Daniel:

Sure. I’ll start with work again. But I mean, my advice and sort of, I got an award from the Norwegian Venture Capital Association some years back for entrepreneur of the year, which was, I was very flattered to get that, but I make a point out of it because I knew what it stood for. For me, it was not sort of the shiny thing to show off to others. For me, it meant against all odds, this one single weird guy who decided to spend a lot of time really figuring out how stuff works actually made it. And to me, that was, I was so proud and I didn’t want to tell anyone else that was not the point. The point was that I was proud of myself because it was a really hard journey, right? It was against all odds. Nobody wanted to share information. The payments ecosystem is extremely hard.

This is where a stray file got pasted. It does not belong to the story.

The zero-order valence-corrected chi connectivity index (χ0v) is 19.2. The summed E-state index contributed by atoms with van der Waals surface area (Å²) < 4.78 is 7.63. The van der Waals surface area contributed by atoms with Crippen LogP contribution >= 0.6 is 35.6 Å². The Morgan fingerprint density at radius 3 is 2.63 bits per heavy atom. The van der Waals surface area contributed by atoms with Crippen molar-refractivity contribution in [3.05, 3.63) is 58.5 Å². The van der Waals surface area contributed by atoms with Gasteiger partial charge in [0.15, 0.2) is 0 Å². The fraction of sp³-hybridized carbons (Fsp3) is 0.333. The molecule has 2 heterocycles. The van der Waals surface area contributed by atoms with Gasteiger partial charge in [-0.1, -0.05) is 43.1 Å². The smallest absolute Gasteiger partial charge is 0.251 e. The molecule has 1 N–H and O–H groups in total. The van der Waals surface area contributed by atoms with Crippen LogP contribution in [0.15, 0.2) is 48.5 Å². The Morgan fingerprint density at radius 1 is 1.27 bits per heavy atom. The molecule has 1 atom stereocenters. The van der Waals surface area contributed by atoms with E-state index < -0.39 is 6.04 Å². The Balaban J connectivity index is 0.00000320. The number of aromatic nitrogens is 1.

There’s, you know, this ecosystem of people, they change jobs between these companies, but it’s a very hard and like circle of people, information is horded. That’s how it was when I entered this journey. I think passion wise, work wise, what I’m most proud of was the sort of persistence in doing the research really deep diving, because what we’ve ended up creating, I believe it’s something you can’t really fundamentally create unless you do it fundamentally. If you just make something on top of other rails, if you just sort of make it yet the mother card, that’s just tilted, you know, vertically instead of horizontally, that might look nice, but it’s not like fundamental. It doesn’t change anything at the core. And that’s probably one of the deep passions I’ve had with this. And throughout this whole journey is that it is very complex. It has a lot of moving parts.